So Off Message won an Irish Blog Award the other week. Get us, huh?

I was obviously delighted to pick up the gong at the Academy in Dublin on October 5th, though somewhat intrigued that the blog actually won the B2B category, not the more obvious Marketing & Communications one it was also nominated in.

But hey, I’m not complaining…as I wasn’t when I won the few previous media awards I’ve been lucky enough to garner since I gate-crashed this odd business almost 30 years ago.

So what’s the story with all these awards? And I’m not just talking about in the media; there now seems to be an award ceremony for every industry you can think of.

Which, of course, is fair enough; they can be a valid way of rewarding excellence and a great boost for nominees and winners.

Though anyone expecting me to reveal some salacious insights into the dishonest and deceitful jiggery-pokery that goes on in picking any of these nominees and winners, I’m sorry, but I’m going to have to disappoint you as I have none.

Nope, not a single sordid sausage, sorry.

I’ve also no great perspicacity into the economics of award ceremonies.

I do know that you have to pay to actually enter many of them – though not, it has to be said, the Irish Blog Awards – and then to actually attend – I paid €45 for an early-bird Blog Awards ticket; most ceremonies cost a lot more – so they can be an expensive night out.

That said, they’re not cheap to put on and a lot of work goes into them so someone’s gotta cough up.

But I am fascinated by any awards-effect that might exist.

I mean, it certainly does absolutely no harm to one’s delicate little ego (and in this business, egos can be very delicate), it’s great to be able to add ‘award-winning’ to your CV and website, and dropping it casually into conversation is always fun, but otherwise I’m curious about any real and measurable impact winning one has on one’s careers.

Back in 2005 we won an Emmy for Reporters At War, our television documentary series on the history of modern war journalism we made at True Vision for Discovery and I distinctly remember a conversation a day or two later with a mate in New York on the way to a meeting with one of the big networks that he was dropping me off to.

He was, naturally, full of congratulations and was genuinely delighted for me.

I was a tad less enthusiastic, not because I didn’t appreciate the enormity of the win, just that until it translated into further work, I felt it was, if not exactly useless, then certainly only window dressing.

I’ve written a little about this – and failing to break into NYC – before.

And while over the years since people have generally been impressed – or at least, pretend to be – when they hear we won an Emmy, I can’t point to any one gig and say I got that because of the award.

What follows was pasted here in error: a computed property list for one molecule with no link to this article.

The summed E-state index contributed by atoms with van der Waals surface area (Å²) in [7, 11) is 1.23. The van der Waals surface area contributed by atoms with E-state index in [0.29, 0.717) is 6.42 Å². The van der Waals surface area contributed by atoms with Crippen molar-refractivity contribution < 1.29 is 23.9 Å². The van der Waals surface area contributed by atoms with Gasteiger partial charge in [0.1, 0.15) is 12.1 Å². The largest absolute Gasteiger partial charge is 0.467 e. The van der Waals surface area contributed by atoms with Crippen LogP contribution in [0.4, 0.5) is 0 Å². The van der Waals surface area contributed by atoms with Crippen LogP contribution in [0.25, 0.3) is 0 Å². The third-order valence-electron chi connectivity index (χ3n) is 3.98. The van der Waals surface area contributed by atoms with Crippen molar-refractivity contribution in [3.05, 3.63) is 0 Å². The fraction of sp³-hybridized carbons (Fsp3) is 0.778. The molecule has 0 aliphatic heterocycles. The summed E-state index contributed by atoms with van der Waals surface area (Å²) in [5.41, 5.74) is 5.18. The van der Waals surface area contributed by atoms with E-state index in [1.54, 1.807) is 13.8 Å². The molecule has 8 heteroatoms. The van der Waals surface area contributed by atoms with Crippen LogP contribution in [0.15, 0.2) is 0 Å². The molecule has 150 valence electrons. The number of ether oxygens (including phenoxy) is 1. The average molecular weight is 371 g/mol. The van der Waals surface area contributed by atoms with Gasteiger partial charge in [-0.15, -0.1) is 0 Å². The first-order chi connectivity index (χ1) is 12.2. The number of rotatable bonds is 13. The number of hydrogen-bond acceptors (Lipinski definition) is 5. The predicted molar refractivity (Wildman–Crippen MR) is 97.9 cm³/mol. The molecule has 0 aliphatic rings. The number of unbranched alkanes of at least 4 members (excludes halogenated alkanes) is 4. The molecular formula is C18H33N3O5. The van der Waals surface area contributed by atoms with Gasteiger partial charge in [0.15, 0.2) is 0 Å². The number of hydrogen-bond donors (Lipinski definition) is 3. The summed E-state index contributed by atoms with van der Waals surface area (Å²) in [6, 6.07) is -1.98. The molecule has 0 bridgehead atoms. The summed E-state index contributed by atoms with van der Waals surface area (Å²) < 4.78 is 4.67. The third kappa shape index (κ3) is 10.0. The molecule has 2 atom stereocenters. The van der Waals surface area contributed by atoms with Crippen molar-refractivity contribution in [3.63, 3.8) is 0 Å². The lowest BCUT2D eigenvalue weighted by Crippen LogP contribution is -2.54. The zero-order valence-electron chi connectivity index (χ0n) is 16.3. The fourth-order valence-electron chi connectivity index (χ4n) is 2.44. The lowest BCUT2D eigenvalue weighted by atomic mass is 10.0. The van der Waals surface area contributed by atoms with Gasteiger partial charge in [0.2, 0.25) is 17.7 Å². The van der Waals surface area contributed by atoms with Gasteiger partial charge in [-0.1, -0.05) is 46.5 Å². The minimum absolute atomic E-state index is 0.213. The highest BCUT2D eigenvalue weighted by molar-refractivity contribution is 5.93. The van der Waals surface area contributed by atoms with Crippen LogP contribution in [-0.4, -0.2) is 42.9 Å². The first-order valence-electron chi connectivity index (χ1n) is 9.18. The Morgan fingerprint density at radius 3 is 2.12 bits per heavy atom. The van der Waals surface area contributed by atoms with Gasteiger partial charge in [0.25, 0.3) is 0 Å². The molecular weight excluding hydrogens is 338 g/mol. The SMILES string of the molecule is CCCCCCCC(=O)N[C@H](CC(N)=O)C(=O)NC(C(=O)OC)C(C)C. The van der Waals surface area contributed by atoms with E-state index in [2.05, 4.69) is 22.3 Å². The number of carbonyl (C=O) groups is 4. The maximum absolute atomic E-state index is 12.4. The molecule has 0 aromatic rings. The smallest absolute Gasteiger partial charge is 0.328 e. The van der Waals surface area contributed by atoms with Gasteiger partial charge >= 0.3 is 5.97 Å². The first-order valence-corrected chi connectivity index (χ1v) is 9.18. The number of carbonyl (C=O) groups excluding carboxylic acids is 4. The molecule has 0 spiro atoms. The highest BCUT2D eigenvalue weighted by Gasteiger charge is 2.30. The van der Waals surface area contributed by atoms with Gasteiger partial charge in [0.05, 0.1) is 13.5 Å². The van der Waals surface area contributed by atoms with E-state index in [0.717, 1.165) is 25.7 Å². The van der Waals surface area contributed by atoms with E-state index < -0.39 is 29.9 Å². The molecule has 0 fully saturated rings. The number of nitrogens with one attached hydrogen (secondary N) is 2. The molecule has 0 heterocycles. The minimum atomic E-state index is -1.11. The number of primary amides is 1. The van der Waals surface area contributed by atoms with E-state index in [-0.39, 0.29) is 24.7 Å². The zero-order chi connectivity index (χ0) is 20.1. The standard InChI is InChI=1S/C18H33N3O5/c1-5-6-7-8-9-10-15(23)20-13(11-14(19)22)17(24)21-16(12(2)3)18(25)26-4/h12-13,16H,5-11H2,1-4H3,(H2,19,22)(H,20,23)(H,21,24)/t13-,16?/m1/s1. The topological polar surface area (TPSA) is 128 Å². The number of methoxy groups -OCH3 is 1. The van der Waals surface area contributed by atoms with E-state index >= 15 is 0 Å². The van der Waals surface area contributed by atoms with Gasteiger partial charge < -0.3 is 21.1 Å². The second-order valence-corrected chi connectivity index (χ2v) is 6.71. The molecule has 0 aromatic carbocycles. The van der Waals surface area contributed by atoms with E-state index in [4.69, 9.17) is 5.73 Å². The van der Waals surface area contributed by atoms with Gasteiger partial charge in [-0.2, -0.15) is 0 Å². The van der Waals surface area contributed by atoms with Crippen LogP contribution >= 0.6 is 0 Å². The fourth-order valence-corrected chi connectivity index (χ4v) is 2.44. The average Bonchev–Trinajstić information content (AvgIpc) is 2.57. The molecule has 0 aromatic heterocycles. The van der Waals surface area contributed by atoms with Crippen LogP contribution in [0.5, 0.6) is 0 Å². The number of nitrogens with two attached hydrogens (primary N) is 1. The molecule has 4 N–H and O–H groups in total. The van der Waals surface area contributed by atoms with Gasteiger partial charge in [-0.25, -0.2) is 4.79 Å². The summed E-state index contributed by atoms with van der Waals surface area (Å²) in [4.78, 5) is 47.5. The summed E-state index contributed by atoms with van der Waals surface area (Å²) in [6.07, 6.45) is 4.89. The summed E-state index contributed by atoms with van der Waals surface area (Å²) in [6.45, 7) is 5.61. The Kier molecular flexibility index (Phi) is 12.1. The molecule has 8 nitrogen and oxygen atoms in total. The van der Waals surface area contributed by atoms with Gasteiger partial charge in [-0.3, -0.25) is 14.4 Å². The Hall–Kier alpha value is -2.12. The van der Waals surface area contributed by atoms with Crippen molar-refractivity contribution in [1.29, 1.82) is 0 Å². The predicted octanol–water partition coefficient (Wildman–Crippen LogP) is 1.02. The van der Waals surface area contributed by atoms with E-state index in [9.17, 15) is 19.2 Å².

People will rightly argue that winning such a prestigious award has probably enhanced my reputation in the business which would indirectly have led to work over the years.

And while it’s hard to argue with this logic, it’s impossible to measure.

The guys at True Vision will undoubtedly say the effect is very real.

As we used to say when I worked there, they don’t make a lot but everything they do tends to win awards.

So their reputation as consistent award-winning programme makers – and all the high-end qualities that go with that – obviously helps get them regular new business.

It’s much harder, however, to judge the outcome of just one single win.

Likewise, I’ve no idea what, if any, impact winning a GAA McNamee Award for my 2012 RTÉ Radio 1 documentary, A Silver Lining has had on my career.

That I haven’t made a radio documentary since is, in fairness, undoubtedly a mere coincidence…I hope.

And despite producing the entry, I never felt very attached to the Full Service Station of the Year award that RTÉ Radio 1 won in 2015 at the PPI Radio Awards (now the IMRO Radio Awards, reflecting the new sponsor).

Hell, I can’t even claim any special insights into what it takes to put a winning Radio Awards entry together as my production attempts in 2011 and 2016 were both also-rans.

So what of this latest award to grace my mantelpiece? What effect is it likely to have now?

The reaction from friends and colleagues – and a few strangers – on social media, especially on Facebook, interestingly, was lovely – thank you all – and the Off Message Twitter account gained a few more followers in the immediate aftermath, but you’d kinda hope it might also impact in the real world.